New Covid variants are once again emerging, suggesting that a late summer surge is imminent. Why does this keep happening? Some of it can be explained by a simple chemical reaction that would be taught in any standard organic chemistry course.
A recent study showed that Pfizer's Paxlovid, the most effective Covid drug, failed to prevent infection when given to people who were exposed to the virus but had not yet become infected. Bad news, right? Actually, no - it's quite the opposite. Here's why.
Just what we need: another COVID variant. This one is called Delta AY.4.2 and it's now circulating in the UK. It might be a bit worse than the already awful Delta variant. Should we be concerned? And what does this suggest about COVID in the future?
Over the past 20 months, some formerly unknown terms have become part of our vernacular, thanks to COVID-19. Do most non-scientists understand them? We’re guessing: Probably not. So, here’s a primer that may help you better understand what you're hearing and reading.
You may have encountered the term "D614G mutation" when reading about the COVID delta variant. What does this mean? Why is it important? Why does it make "delta COVID" more infectious? Keep reading.
The Atlantic says that the new coronavirus strain is a "huge danger." However, the virus already mutated early last year to become more infectious. There's no reason to panic yet.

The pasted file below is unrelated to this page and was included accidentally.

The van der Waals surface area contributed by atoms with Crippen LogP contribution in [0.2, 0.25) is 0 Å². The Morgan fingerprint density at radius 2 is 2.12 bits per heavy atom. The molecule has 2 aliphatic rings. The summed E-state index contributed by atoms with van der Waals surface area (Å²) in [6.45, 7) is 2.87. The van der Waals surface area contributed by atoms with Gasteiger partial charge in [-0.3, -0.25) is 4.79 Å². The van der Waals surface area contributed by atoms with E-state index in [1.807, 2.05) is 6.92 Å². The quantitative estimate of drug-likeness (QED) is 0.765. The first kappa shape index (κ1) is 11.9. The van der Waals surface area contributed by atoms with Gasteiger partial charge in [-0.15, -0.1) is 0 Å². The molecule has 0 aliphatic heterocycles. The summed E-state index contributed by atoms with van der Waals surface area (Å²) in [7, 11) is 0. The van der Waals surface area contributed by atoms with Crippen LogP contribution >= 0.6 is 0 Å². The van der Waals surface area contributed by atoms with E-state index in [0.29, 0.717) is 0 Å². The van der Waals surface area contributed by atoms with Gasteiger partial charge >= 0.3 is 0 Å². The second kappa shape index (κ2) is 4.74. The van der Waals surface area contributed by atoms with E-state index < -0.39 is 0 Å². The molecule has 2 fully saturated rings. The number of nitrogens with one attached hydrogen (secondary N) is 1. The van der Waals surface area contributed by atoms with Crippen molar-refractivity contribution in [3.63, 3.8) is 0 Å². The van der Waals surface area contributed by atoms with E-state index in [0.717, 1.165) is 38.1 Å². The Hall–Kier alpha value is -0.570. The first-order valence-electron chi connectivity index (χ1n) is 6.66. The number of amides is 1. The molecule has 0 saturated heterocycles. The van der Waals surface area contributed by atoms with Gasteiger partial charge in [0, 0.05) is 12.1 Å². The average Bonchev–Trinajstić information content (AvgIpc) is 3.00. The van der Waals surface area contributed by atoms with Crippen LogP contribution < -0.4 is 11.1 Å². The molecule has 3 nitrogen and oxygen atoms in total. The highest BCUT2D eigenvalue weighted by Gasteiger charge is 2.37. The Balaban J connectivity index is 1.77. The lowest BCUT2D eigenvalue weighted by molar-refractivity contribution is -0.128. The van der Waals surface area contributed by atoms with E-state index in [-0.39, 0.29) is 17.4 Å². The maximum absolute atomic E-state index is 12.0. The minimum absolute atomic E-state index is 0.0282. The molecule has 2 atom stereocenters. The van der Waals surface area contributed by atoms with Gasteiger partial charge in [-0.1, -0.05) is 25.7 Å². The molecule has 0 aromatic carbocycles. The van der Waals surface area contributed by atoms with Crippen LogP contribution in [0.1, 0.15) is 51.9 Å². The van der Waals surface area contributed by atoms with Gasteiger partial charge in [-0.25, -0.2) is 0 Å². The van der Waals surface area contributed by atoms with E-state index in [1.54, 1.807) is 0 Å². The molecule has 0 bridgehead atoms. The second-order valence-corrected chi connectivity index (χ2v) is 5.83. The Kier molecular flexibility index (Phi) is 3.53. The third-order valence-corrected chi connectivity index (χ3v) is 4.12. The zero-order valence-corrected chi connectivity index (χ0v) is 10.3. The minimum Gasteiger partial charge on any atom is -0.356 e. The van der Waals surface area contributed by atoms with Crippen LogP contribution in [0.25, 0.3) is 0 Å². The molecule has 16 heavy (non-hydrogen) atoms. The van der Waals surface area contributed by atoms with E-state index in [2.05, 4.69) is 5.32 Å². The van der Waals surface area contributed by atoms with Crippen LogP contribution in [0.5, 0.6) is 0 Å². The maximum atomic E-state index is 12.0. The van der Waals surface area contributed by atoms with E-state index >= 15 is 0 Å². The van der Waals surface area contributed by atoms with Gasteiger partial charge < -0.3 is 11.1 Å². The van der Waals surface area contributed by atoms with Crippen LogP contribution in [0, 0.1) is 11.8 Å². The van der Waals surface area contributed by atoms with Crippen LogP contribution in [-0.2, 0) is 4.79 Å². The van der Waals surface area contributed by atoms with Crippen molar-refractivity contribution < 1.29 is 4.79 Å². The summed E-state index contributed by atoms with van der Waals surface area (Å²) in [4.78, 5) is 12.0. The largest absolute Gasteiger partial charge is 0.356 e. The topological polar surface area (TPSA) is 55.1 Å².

The coronavirus has mutated to become more infectious. Does that mean it will become more or less lethal? And what implication does it have for a vaccine and herd immunity?
In the human body, there are roughly two trillion cell divisions every day. Molecular mechanisms to ensure that DNA is replicated properly are very accurate, but mistakes are inevitable. Most of the mistakes don't change anything but some cut the brake lines that control cell division -- and these can lead to the development of cancer cells. Dr. Chris Gerry explains, in Part 2 of his series on the complexities of cancer.
Now, another, recently-discovered mutant gene seems to be associated with a 38 percent increased risk of having a heart attack, in men at least. And the gene was found in about one-eighth of those men tested, making this quite an interesting and potentially highly important risk factor.